Foreigners In Their Native Land Chapter 1 Summary

1170 Words5 Pages

After years of battle for independence against Spain, Mexico gained territorial expansion but was left with a struggling economy and a sparsely populated region. The United States was in a position to take advantage of Mexico during this time, after a large period of economic growth. In Chapter 7 “Foreigners in Their Native Land: A War Against Mexico” by Ronald Takaki, in his book, A Different Mirror: A History of Multicultural America, retells the events that took place during the illegal immigration of the United States into Mexican territory, the acquisition of Mexico’s land, and the discrimination experienced by Mexican-Americans after the war. The Mexican American War was driven by the idea of “Manifest Destiny”, which is the …show more content…

The United States claimed that the southern border of Texas was the Rio Grande River, but Mexico claimed that it was North of the Nueces River. President Polk also wanted to acquire California; he proposed to Congress the beneficial of California’s harbors to the Market Revolution, “Would afford shelter for our navy, for our numerous whale ships, and other merchant vessels employed in the Pacific ocean, and would in a short period become the marts of an extensive and profitable commerce with China, and other counties of the East.” (Takaki. pg.158) Polk sent John Slidell with 24 million dollars to Mexico, for the purchase of California, which Mexico declined. Polk send a “war message” to Congress, “American blood shed on American soil.”, after he had sent Zachary Taylor into the disputed border region causing an armed clash between Mexican and American troops. This series of events was the driven force of the Mexican American War. American soldiers documented the monstrosities done themselves against Mexicans during this time, “committed atrocities to make heaven weep and every American of Christian morals blush for his country. Murder, robbery, and rape of mothers and daughters in the presence of tied-up males of the families have been common all along the Rio Grande.” (Takaki. Pg.163) The …show more content…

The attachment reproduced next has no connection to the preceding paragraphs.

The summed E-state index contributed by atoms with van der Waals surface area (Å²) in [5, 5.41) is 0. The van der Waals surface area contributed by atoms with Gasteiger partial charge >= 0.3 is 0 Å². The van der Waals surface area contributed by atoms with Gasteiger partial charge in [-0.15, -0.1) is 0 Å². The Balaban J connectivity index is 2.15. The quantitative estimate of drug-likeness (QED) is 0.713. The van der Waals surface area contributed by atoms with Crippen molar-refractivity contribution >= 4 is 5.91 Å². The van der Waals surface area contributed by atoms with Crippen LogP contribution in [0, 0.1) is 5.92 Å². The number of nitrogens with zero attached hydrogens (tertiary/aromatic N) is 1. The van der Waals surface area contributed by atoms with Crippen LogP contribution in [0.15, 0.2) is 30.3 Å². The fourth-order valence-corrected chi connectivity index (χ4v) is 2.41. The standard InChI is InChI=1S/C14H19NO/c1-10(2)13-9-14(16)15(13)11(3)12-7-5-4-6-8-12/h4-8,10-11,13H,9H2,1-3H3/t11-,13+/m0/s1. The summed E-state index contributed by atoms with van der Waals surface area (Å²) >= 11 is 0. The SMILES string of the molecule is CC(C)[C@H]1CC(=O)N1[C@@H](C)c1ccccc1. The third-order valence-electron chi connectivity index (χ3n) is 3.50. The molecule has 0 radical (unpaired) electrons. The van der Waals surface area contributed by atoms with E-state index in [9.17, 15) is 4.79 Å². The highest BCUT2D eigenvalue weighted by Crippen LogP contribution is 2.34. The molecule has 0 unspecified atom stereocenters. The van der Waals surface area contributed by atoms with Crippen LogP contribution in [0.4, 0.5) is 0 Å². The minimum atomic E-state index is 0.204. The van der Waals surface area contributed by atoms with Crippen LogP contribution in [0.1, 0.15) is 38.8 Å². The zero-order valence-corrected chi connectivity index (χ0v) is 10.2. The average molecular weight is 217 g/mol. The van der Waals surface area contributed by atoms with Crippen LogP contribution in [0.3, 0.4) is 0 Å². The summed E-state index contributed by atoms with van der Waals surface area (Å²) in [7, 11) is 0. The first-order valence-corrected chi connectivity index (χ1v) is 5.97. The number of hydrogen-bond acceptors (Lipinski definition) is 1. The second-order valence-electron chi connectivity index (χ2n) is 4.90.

Mexicans, in California, were guaranteed suffrage but they felt that democracy was essentially for Americans only. At first Mexicans outnumber Americans but in 1848, the Gold Rush brought massive migration in California and Mexicans became the minority. And with Anglos flocking into California, Mexicans lost political influence and their political participation started to decline. “We are opposed to allowing an ignorant crowd of Mexicans to determine the political questions in this country, where a man is supposed to vote knowingly and thoughtfully.” (Takaki. pg.166) Political restrictions reduced the ability of Mexicans to protect their rights as citizens and landowners. Laws were created were Mexican landowners were required to go to court and prove ownership of their land. Evidence shows that Mexican landowners became prey to American lawyers. It was difficult for Mexicans to prove ownership of land because they were unfamiliar with the American laws and lacking English language skills. Even if they became successful, they were forced to pay their lawyers with part of their land, or borrow money at high interest fees to pay legal fees, and others had to sell their land to pay off their debts. Many landowners who would leave their land unattended in the process of proving ownership, also lost land because squatters would steal land or destroy property. Mexicans also experienced

Open Document